You get to use different equipments, you get to experience different sensations. You are also into a place where people come to and they want to experience different things. I’m also a ski teacher, and bringing people to different places where they can experience something new, where you also help them move at indoor skills, where you put them a little bit outside of their initial comfort zone. But at the same time, they improve through time.

I think what’s really critical in saying, I want to help people enjoy things further and discover new things. I think that has been the key at the beginning. Then I had the chance with the Salomon Group to also work on a multitude of different equipment categories. We had 21 – I recall different product lines, but the founder of the company always had in mind that we can do whatever we want, provided that we bring something good for the users. I think it was also really critical at the beginning of my professional career to have also a guy who had built a business on those principles.

KD: Well, it sounds your principle of making people happy, right?

JD: Yeah.

KD: You charge to the marketing team. You’re not selling shoes. You’re selling happiness. It sounds like –

JD: You’re selling happiness, that’s it. You’re not selling perfumes. You’re selling dreams. It’s the same thing.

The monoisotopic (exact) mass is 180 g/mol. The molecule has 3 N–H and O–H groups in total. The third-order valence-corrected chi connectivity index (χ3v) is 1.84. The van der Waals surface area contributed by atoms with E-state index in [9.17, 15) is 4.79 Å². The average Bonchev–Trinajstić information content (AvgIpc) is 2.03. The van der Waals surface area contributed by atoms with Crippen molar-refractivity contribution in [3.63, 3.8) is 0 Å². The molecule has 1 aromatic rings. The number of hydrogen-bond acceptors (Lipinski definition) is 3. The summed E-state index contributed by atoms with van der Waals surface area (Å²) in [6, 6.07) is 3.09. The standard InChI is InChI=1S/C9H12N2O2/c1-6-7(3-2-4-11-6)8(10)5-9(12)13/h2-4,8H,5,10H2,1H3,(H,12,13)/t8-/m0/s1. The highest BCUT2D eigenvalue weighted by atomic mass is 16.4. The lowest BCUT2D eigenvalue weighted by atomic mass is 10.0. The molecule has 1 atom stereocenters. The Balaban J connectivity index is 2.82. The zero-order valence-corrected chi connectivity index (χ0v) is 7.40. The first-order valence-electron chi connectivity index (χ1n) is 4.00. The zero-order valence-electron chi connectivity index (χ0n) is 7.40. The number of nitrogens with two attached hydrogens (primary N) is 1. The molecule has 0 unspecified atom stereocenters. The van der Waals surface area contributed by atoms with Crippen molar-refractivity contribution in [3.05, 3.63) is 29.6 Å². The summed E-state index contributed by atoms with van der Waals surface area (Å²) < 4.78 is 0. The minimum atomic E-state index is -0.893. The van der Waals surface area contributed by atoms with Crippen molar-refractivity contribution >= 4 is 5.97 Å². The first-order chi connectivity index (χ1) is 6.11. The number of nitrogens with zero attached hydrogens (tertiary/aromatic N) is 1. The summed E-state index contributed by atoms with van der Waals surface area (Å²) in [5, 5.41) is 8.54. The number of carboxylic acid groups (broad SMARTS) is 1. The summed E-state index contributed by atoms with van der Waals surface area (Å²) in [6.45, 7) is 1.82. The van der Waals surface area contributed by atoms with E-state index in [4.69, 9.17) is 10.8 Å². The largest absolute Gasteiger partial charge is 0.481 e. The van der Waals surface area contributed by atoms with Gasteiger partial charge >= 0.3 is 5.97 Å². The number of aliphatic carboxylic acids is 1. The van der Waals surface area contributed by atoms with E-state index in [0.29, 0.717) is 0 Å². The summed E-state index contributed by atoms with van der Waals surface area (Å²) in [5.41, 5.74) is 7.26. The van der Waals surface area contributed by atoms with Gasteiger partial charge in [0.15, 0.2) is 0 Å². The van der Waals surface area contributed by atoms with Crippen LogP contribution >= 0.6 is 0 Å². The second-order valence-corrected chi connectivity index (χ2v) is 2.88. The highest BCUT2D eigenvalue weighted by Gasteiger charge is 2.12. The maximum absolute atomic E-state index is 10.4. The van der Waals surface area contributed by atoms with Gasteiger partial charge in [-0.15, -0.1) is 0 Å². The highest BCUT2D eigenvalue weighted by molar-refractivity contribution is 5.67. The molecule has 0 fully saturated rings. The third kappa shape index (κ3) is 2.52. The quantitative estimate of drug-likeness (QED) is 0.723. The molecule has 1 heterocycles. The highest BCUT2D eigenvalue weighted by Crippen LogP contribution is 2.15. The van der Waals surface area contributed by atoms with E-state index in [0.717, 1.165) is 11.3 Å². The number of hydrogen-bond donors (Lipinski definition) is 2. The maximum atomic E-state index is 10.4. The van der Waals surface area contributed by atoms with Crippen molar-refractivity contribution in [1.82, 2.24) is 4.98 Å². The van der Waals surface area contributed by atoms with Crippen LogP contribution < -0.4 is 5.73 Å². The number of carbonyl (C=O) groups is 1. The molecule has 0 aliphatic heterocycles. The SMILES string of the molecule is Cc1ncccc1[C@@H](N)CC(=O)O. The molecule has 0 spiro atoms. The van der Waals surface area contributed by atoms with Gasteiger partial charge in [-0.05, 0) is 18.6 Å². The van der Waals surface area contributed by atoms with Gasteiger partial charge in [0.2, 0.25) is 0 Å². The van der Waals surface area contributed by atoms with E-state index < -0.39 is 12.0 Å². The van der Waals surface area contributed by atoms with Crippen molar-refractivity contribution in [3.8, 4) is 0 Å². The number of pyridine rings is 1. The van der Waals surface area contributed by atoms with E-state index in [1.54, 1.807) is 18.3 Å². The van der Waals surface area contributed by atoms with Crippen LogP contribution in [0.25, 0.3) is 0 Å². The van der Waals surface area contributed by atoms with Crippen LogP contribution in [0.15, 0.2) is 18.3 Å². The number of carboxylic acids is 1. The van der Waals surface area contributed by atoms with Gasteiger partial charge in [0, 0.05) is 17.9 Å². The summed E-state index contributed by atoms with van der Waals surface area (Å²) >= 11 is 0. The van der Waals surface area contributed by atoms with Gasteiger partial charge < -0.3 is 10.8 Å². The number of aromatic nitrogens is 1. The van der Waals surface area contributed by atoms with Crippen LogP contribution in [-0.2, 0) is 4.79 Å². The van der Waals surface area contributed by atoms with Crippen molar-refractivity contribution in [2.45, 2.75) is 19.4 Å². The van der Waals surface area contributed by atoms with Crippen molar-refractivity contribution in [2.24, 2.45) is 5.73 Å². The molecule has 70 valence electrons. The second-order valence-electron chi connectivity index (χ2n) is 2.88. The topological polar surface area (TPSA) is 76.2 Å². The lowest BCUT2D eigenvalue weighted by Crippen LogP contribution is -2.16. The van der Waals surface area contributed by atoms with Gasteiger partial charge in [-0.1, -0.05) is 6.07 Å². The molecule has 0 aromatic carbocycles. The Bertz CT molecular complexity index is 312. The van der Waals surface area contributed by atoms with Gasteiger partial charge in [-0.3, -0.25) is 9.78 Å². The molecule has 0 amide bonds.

KD: No, I think that’s really cool, for sure. There’s a feeling that you get when you connect with something that enables you to be enjoying what you’d like to enjoy. Whether it’s skiing, or golfing, or cycling or running, when I’m sure there’s a bunch of other sports categories that you’ve crossed into over the years. But you need something to do those sports, even as simple as running, unless you are talking about the [inaudible 00:27:23] Indians or whatever, barefoot running thing that happened years ago. You need something, right? You need good materials. You need – maybe sometimes it’s quick, wicking materials, if you’re wearing some clothing, or good warmth for base layer, or whatever it is, protection, shells, you need something.

I think that what you’re saying is, you were given permission very early on from the founder of Salomon to allow people to experience those things through the tools that you’re giving them. It seems to me like none of them impede what you’re doing. They’re always enhancing what you’re doing. Because sometimes – I’m a cyclist and a runner, and so there’s sometimes you have tools that you – that you use that which – you might want to – just look at power meters. You might want to know what your power is while you’re riding, but it adds weight to your bicycle.

There’s things like that, that you have to hold those in tension with one another. The products that you’re inventing and bringing to market are always enhancing people’s experience. In the case of Hoka, have cured a lot of people of running injuries. You have to feel kind of pride in that, right?

JD: We do. I mean, definitely myself. I mean, all the people that have been part of the journey and they continue to be part of that journey. What’s really interesting with footwear is that it touches everyone, every day. It’s not like some equipment, which may be expensive or that you have to use in a given environment. Footwear, you wear it every day. There was nothing better, let’s say in some ways. When you think about the population, besides the need of having food and or you can take the Maslow Pyramid, I mean, if you want to. But once you go beyond the absolute need for survival. The next thing is to try to be healthy, and walking, shuffling, jogging, running, et cetera is the easiest, cheapest, simplest way to stay healthy. Clear.